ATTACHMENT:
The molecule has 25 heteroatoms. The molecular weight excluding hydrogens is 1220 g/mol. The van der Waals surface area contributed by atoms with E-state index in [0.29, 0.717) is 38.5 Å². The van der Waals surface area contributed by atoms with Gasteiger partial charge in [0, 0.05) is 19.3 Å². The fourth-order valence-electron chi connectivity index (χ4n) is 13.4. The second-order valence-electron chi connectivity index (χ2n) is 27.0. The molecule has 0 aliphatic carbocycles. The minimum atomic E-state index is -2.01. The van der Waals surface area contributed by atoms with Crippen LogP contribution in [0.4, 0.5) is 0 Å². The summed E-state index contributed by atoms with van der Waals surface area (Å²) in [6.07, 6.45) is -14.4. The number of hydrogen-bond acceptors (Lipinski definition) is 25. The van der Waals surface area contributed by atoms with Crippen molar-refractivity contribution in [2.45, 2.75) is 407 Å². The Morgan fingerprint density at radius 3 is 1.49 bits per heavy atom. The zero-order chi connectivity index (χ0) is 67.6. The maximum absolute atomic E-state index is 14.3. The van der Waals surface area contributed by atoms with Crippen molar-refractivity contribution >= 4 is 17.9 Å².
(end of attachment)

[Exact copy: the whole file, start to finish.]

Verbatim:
The molecule has 25 heteroatoms. The molecular weight excluding hydrogens is 1220 g/mol. The van der Waals surface area contributed by atoms with E-state index in [0.29, 0.717) is 38.5 Å². The van der Waals surface area contributed by atoms with Gasteiger partial charge in [0, 0.05) is 19.3 Å². The fourth-order valence-electron chi connectivity index (χ4n) is 13.4. The second-order valence-electron chi connectivity index (χ2n) is 27.0. The molecule has 0 aliphatic carbocycles. The minimum atomic E-state index is -2.01. The van der Waals surface area contributed by atoms with Crippen LogP contribution in [0.4, 0.5) is 0 Å². The summed E-state index contributed by atoms with van der Waals surface area (Å²) in [6.07, 6.45) is -14.4. The number of hydrogen-bond acceptors (Lipinski definition) is 25. The van der Waals surface area contributed by atoms with Crippen molar-refractivity contribution in [2.45, 2.75) is 407 Å². The Morgan fingerprint density at radius 3 is 1.49 bits per heavy atom. The zero-order chi connectivity index (χ0) is 67.6. The maximum absolute atomic E-state index is 14.3. The van der Waals surface area contributed by atoms with Crippen molar-refractivity contribution >= 4 is 17.9 Å².